Poor watchkeeping on both vessels, indeed. Either one could have prevented this from happening.
The report made reference to a third mate, so this second mate was not the junior most deck
officer (as far as rank). I took the six-months with the license
to mean that he received his second mate's license
at that time - not that he was completely green. Nevertheless, very poor watchstanding on the Silver Yang.
However, there are some things about Jessica's operation which made me cringe, particularly these two statements:
This incident clearly demonstrates the conundrum that exists between long distance solo-sailing and the legal requirements of the COLREGS. Since it was not possible for the yacht‟s skipper to keep a watch by sight and hearing at all times, it was not possible for her to comply with the COLREGS.
...she was not meeting her obligation to keep a proper lookout at all times
and was, at times, placing her safety in the hands of others and relying on them to
maintain a proper lookout and give way to her vessel when necessary.
That is an incredibly selfish and dangerous stance to take and I'm glad that the ATSB made it clear that, in their view, if one can't maintain a watch by sight and hearing at all times
, one is by definition, not complying with the COLREGS. I don't care if you're soloing or you have 100 people onboard. If anyone cares to argue that, I could simply say, being analogous with Jessica's reasoning, that the Silver Yang was in perfect compliance with the COLREGS since they thought their size and low speed, combined with bright navigation
lights and a clear night meant that they could be lax with their watchkeeping. That argument is also false and solo sailors who believe that this kind of catnapping in coastal waters is acceptable, are also wrong, IMO.
Equally troubling is her failure to notice the Silver Yang within five minutes of the collision. Given the speeds and courses of the vessels and the fact that the Silver Yang was apparently already inside the 2 mile radar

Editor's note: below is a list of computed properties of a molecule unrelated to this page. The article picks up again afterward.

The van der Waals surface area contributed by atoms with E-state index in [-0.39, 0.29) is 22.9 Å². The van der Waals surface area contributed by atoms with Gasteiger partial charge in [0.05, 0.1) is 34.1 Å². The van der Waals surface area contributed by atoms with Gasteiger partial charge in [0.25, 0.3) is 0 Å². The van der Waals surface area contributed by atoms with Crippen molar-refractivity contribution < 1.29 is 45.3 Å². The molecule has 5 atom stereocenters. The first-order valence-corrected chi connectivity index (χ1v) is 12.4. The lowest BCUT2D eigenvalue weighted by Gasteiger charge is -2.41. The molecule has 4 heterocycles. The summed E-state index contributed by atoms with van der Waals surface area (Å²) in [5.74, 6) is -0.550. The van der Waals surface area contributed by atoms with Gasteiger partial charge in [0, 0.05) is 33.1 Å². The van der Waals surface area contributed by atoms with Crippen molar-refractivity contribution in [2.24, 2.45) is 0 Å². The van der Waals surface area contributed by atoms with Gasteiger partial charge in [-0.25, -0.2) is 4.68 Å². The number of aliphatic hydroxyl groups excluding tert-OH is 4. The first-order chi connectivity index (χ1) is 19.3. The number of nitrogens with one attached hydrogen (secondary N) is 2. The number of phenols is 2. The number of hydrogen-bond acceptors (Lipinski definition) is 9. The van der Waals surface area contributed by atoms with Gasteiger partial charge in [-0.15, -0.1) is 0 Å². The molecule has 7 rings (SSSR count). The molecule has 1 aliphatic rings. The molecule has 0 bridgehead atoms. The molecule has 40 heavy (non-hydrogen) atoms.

guard zone when Jessica set it, that means that the ship was only maybe a mile or so away when she took her last look around the horizon. It's inexcusable to not notice a Panamax-sized ship at that range on a night like that, which was described as having some moonlight.
I don't get mad at having to dodge recreational traffic - it's part of the job, but the fact that they are much more likely to die in a collision than I am doesn't negate the fact that we have a whole career and livelihood on the line if we're involved in any sort of incident involving "negligence" (a subjective term).
I will say that I do have some
sympathy (not much) for the second mate who thought the light was further away than it was due to its apparent dimness because I have been in a similar situation. Back when I was a cadet, I remember approaching Charleston, SC in darkness with scattered rain squalls after an eastbound Atlantic crossing
and following another ship that was about four to six miles off our stbd bow on a parallel heading. We (the second mate, AB and myself) could see a single
white light along the same bearing as that ship on our radar
. As we went along, that white light suddenly turned brighter and became interspersed with a red light which promptly zipped across out bow, right to left. It was a small sport fisher
, well offshore
(50+ nm) and showing up extremely poor on radar, due to the rain and sea clutter. We had assumed
(there's that naughty word which came up numerous times in the report) that the light of the small boat was the stern light of the ship, but in reality the stern of the ship was well inside of a squall and out of our visual range. It was a lesson learned for me - both for my then-upcoming professional career and personal boating
. I run "one size up" in size/brightness on my own boat than what is required by law.
The report only makes reference to the fact that EPL was equipped with the legal
sidelights that were visible for at least one nautical mile. I can't stress enough how poor those small, 1nm rated navigation
lights are when viewed from the bridge of a ship. I wish there were more ways to allow people to see the view from a ship's bridge and just how insignificant small vessels appear to be. Through my own recreational sailing and boating
, I've been asked more than once about how to increase one's own presence to be more apparent to ships and, while there's little you can do about that in daylight, for at night the number one thing I always recommend are bigger and brighter navigation lights.
Now, as for how the 2/m confused the fixed
light of the EPL as a stationary buoy that was somehow maintaining the same relative bearing well of the bow as he was making way, I'll never know.